Time Discipline - Isochronous Time

Isochronous Time

With invention of the pendulum clock in 1656 by Christiaan Huygens, came isochronous time, with a fixed pace of 3600 seconds per hour. By 1680, both a minute hand and then a second hand were added. Some of the first of these had a separate dial for the minute hand (turning counter-clockwise), and a second hand that took 5 minutes per cycle. Even as late as 1773, towns were content to order clocks without minute hands.

But the clocks were still aligned with the local noonday sun. Following the invention of the locomotive in 1830, time had to be synchronized across vast distances in order to organize the train schedules. This eventually led to the development of time zones, and, thus, global isochronous time. These time changes were not accepted everywhere right away, because many people's lives were still tied closely to the length of the daytime. With the invention in 1879 of the light bulb, that changed too.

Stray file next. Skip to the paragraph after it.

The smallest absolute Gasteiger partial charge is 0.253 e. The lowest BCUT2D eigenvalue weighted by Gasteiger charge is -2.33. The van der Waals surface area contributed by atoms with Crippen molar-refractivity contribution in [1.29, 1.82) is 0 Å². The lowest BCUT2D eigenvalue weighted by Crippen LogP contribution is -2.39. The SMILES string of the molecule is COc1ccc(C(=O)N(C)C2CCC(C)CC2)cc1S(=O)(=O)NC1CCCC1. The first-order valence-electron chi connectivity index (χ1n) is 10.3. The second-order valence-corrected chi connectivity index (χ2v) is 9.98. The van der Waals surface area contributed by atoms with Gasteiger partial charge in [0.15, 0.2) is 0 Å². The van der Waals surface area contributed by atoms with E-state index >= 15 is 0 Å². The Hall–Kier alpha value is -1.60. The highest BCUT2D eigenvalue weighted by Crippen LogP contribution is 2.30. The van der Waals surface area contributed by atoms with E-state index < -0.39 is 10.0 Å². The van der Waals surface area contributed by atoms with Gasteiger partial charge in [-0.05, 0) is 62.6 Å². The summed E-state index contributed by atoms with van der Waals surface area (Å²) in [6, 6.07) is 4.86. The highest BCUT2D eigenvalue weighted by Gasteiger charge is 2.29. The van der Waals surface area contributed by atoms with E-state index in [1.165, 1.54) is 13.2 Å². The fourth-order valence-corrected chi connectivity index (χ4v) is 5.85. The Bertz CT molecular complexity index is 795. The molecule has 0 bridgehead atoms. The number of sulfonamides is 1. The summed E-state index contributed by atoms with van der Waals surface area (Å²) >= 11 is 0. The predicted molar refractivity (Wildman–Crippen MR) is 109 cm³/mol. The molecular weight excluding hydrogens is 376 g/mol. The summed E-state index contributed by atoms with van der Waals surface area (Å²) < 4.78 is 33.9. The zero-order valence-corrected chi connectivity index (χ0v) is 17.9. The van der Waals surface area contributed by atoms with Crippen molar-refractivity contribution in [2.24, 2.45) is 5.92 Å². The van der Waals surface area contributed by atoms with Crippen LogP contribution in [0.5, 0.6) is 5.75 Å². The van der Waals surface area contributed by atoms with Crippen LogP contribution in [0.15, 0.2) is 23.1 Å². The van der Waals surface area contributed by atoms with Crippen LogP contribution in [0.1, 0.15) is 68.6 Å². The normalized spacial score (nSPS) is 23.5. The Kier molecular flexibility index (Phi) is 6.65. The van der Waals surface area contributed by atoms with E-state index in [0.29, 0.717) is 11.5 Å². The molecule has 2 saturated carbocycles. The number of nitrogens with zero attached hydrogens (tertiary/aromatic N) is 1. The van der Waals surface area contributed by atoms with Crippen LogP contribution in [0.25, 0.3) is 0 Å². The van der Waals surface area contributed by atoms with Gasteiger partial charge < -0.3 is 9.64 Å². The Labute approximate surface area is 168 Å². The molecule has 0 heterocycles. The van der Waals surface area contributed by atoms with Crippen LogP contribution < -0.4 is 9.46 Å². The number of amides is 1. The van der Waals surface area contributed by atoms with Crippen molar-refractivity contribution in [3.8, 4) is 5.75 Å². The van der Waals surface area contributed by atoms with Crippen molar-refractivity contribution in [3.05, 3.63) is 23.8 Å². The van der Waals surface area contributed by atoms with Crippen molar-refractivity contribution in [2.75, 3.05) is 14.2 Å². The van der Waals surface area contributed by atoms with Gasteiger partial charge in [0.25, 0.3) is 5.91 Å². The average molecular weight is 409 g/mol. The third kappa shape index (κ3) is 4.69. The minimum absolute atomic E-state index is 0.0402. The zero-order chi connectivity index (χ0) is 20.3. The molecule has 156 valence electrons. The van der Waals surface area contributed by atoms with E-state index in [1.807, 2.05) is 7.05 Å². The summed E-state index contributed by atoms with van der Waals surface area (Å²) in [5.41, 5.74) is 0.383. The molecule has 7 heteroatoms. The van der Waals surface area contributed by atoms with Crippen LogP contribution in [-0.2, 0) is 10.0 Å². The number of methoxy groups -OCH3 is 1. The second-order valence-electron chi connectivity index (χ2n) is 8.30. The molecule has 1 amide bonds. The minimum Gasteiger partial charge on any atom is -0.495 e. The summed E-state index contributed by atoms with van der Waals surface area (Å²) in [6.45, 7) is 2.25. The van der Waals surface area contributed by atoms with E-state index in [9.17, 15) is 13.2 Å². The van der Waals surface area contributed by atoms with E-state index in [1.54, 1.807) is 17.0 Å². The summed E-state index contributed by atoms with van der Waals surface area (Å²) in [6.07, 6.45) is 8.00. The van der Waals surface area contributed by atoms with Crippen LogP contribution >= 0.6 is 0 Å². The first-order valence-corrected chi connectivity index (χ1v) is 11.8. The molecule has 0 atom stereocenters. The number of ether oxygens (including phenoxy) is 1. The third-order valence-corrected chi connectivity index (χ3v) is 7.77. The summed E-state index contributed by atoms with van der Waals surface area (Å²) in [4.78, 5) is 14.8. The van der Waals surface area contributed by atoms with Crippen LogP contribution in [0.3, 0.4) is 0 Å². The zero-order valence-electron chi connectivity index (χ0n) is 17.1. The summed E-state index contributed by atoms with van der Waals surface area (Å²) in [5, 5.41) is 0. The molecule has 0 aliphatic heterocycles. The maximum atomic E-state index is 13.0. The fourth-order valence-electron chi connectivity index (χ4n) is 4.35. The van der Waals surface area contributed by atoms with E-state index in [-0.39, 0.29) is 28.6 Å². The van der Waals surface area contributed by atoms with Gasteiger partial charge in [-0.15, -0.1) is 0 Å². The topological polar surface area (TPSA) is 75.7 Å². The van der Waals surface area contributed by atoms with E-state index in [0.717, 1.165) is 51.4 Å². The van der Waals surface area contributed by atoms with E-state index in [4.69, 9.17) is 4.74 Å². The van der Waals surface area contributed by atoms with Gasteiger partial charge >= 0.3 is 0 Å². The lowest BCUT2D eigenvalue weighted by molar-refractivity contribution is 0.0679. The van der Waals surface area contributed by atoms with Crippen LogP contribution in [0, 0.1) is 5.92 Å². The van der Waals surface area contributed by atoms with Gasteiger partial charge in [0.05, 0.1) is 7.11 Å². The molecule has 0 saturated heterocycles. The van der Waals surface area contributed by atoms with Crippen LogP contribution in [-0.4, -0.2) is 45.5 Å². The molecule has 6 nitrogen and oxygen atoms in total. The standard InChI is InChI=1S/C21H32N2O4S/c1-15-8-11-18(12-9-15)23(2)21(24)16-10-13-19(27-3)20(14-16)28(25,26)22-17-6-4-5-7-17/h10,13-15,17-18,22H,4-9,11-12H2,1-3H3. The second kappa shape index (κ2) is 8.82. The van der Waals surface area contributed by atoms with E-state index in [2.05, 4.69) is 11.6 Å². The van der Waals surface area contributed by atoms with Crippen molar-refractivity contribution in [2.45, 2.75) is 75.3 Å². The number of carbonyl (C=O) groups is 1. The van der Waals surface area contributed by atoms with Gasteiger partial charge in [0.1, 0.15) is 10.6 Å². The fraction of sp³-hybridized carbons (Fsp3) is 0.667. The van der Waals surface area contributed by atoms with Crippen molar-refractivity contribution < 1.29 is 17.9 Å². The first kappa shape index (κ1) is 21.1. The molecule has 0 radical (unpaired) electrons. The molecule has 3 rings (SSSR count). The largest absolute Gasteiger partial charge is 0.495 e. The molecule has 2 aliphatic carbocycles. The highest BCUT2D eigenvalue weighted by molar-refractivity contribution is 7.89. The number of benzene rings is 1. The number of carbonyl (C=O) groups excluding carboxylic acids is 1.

The isochronous clock changed lives. Appointments are rarely "within the hour," but at quarter hours (and being five minutes late is often considered being tardy). People often eat, drink, sleep, and even go to the bathroom in adherence to some time-dependent schedule.

Read more about this topic:  Time Discipline

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